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House Republicans gather today in Baltimore to plot the path forward for their hard-fought new majority under the inevitable shadow of the shootings in Tucson, Ariz., which essentially put the GOP agenda on hold this week.
But Members insist they don’t plan to forestall their agenda for long and see no reason to alter their strategy for implementing it, even if they get a later start than they hoped.
“Clearly our colleagues and those that have fallen will continue to be in our thoughts and obviously in our prayers,” said Republican Conference Chairman Jeb Hensarling (Texas), whose staff organized the three-day retreat that begins today. “But the business of the people will go forward.”
The Republican retreat, which is sponsored by the Congressional Institute, will be chock full of GOP heavy hitters, many of whom are stars of the conservative right. Conservative commentator Dennis Prager will keynote today’s dinner, while columnist George Will be Friday’s dinner keynote. Former Speaker Newt Gingrich (Ga.), who engineered the 1994 Republican revolution, and former Sen. Phil Gramm (Texas) will speak to Members at a Friday breakfast.
Also Friday, conservative economists Larry Kudlow and Arthur Laffer, the economic adviser to President Ronald Reagan for whom the “Laffer curve” is named, will lead a session on creating jobs and growing the economy.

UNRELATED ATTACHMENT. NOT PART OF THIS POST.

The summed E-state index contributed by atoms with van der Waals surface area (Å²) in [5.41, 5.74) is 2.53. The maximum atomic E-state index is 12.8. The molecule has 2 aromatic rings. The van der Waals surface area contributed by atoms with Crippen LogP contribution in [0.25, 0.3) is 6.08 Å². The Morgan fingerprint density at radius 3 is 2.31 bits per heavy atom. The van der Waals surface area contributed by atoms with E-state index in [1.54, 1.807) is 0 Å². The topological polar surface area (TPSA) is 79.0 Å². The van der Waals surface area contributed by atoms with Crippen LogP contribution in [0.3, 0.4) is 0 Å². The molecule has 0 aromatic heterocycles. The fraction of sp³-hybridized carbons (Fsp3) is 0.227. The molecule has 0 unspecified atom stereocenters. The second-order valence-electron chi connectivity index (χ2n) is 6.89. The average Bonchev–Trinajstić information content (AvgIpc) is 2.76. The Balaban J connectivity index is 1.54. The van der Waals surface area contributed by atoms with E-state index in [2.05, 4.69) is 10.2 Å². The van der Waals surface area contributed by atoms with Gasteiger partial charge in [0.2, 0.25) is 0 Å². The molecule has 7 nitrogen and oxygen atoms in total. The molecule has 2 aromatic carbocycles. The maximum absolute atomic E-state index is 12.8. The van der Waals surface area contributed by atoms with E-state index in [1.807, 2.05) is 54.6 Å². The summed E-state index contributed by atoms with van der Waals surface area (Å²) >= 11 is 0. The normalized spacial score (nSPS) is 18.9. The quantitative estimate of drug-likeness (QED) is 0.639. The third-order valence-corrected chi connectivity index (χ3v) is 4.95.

And GOP Govs. Haley Barbour of Mississippi, Bob McDonnell of Virginia and Rick Perry of Texas will brief Republican lawmakers on innovative policies that they are pursuing in the states.
“The agenda’s very full,” Energy and Commerce Chairman Fred Upton (R-Mich.) said, “so there’s no time to sightsee or anything like that.”
Upton said he would lead a breakout session Friday on energy with Natural Resources Chairman Doc Hastings (R-Wash.), as well as a Saturday session on health care with Ways and Means Chairman Dave Camp (R-Mich.).
On Saturday, former Health and Human Services Secretary Mike Leavitt will lead a health care discussion before Members break to return to their districts for the rest of the Martin Luther King Jr. holiday weekend.
Republican leaders are expected to hold a vote next week on a health care repeal bill. The vote was originally scheduled for this week, but it was postponed out of respect to the victims of the Arizona attack.
The upcoming repeal vote is expected to be an early test of whether the tone of debate in the House will be different post-shooting. But Republicans so far have given no indication that they plan to temper their opposition to the law, which National Republican Congressional Committee Chairman Pete Sessions described Wednesday as a “huge job-killer.”